It’s week 5 already! How has the challenge been going for you? What changes have you made in your home and lifestyle this year so far to reduce your waste and impact on our Earth?
This week we’re going to look at reusable menstrual products. Obviously this is what we’re passionate about 🙂 I know when I was first making the switch I did TONS of reading and research before I switched over. I read blogs and reviews, talked to friends and looked over message boards. There are just so many options out there!! We’ll help break it down for you.
That’s A LOT of trash and a lot of money! Most environmental experts agree that the plastics involved with these products will never decompose. Which means our great great great granddaughters are still going to have the waste from the disposable menstrual products we use today.
Not to mention to chemicals that are in disposable products and some of the health ramifications that can come from exposure to those chemicals. Treehugger.com has some great information here on the chemical components and possible side effects of disposable options.
Compare all that with the fact that a single Keeper or Moon Cup costs $35 and you’ll only use 3 or 4 in your entire life. They’re small enough to stick in your pocket, super easy to travel with, don’t contain dioxin or bleach, are more discreet than a rattling plastic or paper wrapper and you’re reducing a TON of waste.
The Keeper Cup is our original cup made of natural gum rubber. The Moon Cup is made of medical-grade silicone. You’ll want the size A if you’ve given birth vaginally and the size B if you haven’t. Once you get use to using them you won’t feel them at all and they’re super easy to care for. Check out our FAQs or order one here!
However, we realize that cups aren’t for everyone and you may not want to use a cup all the time. We know some women tend to use cups on their heavy days and switch to cloth pads for lighter days. Some women choose cloth pads when they want something cute- you can get some really fun colors, patterns and characters in cloth pads!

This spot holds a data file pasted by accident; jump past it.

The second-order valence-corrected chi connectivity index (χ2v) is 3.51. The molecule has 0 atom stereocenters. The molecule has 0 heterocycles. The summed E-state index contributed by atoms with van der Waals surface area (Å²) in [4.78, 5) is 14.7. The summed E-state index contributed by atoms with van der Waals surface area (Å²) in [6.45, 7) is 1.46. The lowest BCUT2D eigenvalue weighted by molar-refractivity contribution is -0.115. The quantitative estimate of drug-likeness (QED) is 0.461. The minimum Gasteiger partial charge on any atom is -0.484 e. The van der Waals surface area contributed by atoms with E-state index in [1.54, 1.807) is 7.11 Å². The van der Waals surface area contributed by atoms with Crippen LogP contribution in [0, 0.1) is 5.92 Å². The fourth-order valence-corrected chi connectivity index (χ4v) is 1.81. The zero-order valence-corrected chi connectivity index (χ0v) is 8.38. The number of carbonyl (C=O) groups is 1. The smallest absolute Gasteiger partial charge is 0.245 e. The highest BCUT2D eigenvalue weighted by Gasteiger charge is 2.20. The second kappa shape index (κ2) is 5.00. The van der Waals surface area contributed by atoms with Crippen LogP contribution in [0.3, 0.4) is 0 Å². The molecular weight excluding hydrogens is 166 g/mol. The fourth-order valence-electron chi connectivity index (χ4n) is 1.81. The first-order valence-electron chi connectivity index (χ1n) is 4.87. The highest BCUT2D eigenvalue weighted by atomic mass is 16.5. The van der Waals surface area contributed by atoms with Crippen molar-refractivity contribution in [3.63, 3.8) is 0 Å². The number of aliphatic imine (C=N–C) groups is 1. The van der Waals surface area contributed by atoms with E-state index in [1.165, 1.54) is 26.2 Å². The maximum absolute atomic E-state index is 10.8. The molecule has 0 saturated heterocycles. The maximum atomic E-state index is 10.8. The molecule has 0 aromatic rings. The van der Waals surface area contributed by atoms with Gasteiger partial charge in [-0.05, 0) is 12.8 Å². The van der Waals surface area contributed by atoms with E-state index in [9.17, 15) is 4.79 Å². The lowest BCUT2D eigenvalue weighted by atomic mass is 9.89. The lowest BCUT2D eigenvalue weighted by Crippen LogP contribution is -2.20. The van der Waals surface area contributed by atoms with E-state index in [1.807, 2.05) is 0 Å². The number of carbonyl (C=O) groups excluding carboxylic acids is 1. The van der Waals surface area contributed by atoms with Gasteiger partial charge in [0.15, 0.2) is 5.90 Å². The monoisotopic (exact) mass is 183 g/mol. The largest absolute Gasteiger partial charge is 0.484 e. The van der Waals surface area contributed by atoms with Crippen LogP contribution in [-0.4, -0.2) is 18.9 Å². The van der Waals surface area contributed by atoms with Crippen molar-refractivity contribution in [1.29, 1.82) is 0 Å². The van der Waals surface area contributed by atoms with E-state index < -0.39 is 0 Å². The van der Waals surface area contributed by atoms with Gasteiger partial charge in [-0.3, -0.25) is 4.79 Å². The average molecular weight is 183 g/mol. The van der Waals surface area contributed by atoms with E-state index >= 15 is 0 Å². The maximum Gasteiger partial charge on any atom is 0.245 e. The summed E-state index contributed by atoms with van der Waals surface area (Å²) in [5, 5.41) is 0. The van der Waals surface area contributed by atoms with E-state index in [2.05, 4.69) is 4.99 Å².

Cloth pads are a great option and a “full stash” will cost around $150 and last for 5-10 years. Still a HUGE cost savings over disposables and many cloth pads can be composted when you’re done using them. Glad Rags were really the pioneers in brining cloth pads mainstream. If you peruse their website you’ll find research, articles, comparisons, and more of a wide variety of reusable menstrual products.
There are dozens of brands of cloth pads out there and Party in My Pants will even send you a free liner to try here.
A lot of people are intimidated by the laundry associated with cloth pads. You can just toss them in with your other laundry. I usually add mine in to my darks or along with my towels. Every brand has their own suggestions for how to store dirty pads based on the materials the pads are made out of so make sure to check with your individual brand as to if they suggest soaking or a dry storage method before washing.
If you’re crafty Keeper of the Home has a great tutorial on making your own cloth pads here.
Another option are sea sponges. Our friends at Jade and Pearl sell sustainably harvested, totally renewable sea sponges that can be reused for 3-6 months. They’re super soft, easy to care for and are another chemical-free option. Women are always surprised by how absorbent they are and they can be used during intercourse unlike a cup.
No matter what you choose to use switching to reusable menstrual products takes the hassle out of your period and saves your a ton of money. I actually even find I enjoy having my period more now and find that I can read my body a lot better since switching to a cup. Think about it- for the next 5-10 years you’ll never have to run to the store again to pick up pads and tampons. You can keep them in your purse and won’t have any more embarrassing moments when you start early and have to borrow from someone else. Plus you’ll save hundreds of dollars and drastically reduce your impact on the Earth.
ABOUT THE AUTHOR
Olivia lives in Boulder, Colorado with her husband and 4 year old son. She enjoys spending time in the mountains, studying about essential oils, natural remedies and herbs, as well as upcycling/ DIY projects. Olivia’s family made the move last year towards becoming a Zero Waste household. They have gotten down to one bathroom sized trashcan a month of garbage but hope to be totally Zero Waste by the end of 2015.
Like this? Check out the rest of our Waste Less and Be Green in 2015 series for more tips!